CSG: New York City Taxi Vote/Dockless Scooters and Bikes
By CSG Partner Joseph Krist
New York became the first large U.S. city to cap Uber and other ride-hail vehicles. The City Council voted to enact a package of bills that would halt the issuance of new licenses for Uber and other ride-hail vehicles for a year while the city studies the industry. The legislation would also allow the city to set a minimum pay rate for drivers. Drivers hope the cap will halt the flood of new vehicles clogging city streets and allow them to complete more trips and improve their earnings. Uber and other ride-hail services could add new vehicles only if they are wheelchair accessible.
The bills will address worsening street congestion and improve low-driver wages. Uber says the laws could raise prices for rides and lengthen wait times for passengers. Drivers hope the cap will halt the flood of new vehicles clogging city streets and allow them to complete more trips and improve their earnings. If the city sets a minimum wage of $17.22 an hour after expenses, that would increase driver earnings by about 22.5% on average, according to a study by independent economists. About 40% of for-hire vehicle drivers have incomes so low that they qualify for Medicaid and about 18% qualify for food stamps, according to the study.
Are the TNCs afraid of the new law? Lyft’s leaders say the ride-hail companies offered to establish a $100 million fund to help taxi drivers if the city dropped the cap proposal, but city officials refused the offer.
While car-based ride-sharing services are fighting their battles, the lower-tech form of disruptive transit modes — dockless bicycles and scooters — is unfolding as well. That industry, which is also attracting investment from the likes of Uber and Lyft, is approaching somewhat of an inflection point. San Francisco banned all shared e-scooters in June, forcing companies to stop operations and go through a permit process. A Los Angeles City Council member last week called for a ban on scooters and asked the city to issue cease-and-desist letters to companies already operating there. Advocates in the District of Columbia are fighting a cap on fleets from 400 per company to allow up to 20,000 dockless bikes in the District.
Byrd electric scooters were ordered out of Somerville and Cambridge, Mass., last week just days after launching. And Providence is crafting a new policy for the scooters. Dockless bike-sharing company Ofo has pulled out of several major U.S. markets — including the District, Chicago and Miami — citing regulatory hurdles. In the opposite direction, the Seattle City Council voted to allow up to 20,000 bikes, doubling the number now available. But with the expansion, the city also adopted a plan to allow four companies to operate up to 5,000 bikes each, as long as they pay the city an annual fee of $250,000.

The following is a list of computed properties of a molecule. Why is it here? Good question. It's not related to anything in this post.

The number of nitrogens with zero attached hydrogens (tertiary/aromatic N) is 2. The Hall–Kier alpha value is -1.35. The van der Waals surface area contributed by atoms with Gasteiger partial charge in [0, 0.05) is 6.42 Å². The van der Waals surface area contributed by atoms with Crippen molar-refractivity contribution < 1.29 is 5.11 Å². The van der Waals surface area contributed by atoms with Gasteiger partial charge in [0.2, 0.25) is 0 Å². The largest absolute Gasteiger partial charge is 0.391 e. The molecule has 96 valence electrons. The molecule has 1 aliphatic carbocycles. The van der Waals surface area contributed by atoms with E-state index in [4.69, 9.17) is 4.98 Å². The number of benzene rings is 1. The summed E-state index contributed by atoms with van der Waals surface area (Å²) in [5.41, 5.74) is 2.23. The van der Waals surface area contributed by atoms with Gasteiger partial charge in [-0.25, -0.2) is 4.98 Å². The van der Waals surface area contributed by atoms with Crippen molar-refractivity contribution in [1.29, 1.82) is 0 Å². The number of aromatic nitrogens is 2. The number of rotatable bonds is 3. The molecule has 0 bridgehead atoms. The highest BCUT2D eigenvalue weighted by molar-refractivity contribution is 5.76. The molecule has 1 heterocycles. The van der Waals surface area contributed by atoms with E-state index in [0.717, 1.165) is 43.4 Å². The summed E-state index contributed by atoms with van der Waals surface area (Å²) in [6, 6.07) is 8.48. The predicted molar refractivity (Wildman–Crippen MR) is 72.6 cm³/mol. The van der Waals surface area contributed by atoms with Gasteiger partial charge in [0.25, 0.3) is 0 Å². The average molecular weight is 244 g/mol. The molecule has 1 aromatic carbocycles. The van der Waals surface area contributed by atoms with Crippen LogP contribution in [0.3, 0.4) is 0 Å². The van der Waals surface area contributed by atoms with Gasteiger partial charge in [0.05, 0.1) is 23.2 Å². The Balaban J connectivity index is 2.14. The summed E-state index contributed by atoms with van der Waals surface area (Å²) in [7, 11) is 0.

Public backlash has arisen as abandoned bikes and scooters began littering sidewalks, parks, and other public spaces. The lack of regulation has also led to increased tension among other road users, including pedestrians, over issues such as right of way and where the vehicles are permitted. Higher operational fees may result in higher costs for users who can now rent bikes for $1 for a 30-minute ride and scooters for $1 to start plus 15 cents a minute.
The cities have to decide if they want to pick winners and losers among the various modes of transportation seeking to use public streets. Then they have to decide on a road pricing scheme that provides for availability, safety, and realization of the intrinsic financial value that is inherent in the ownership of the public thoroughfares. The other policy issue has to do with employment and compensation levels for drivers of both traditional taxis and TNC vehicles. The proposal to limit expansion of the number of TNC vehicles was supported jointly by taxi and TNC drivers. The union representing their interests went on the record in support of the plan.
Uber drivers say they will have less competition and could spend more of their day carrying passengers, instead of driving around in an empty car. Some drivers hope the legislation will mean a return to the better wages that they earned in the past.
In sum, we are looking at a brave new world for transportation, mostly in major cities, and adapting to these changes will take leadership and thoughtfulness from elected officials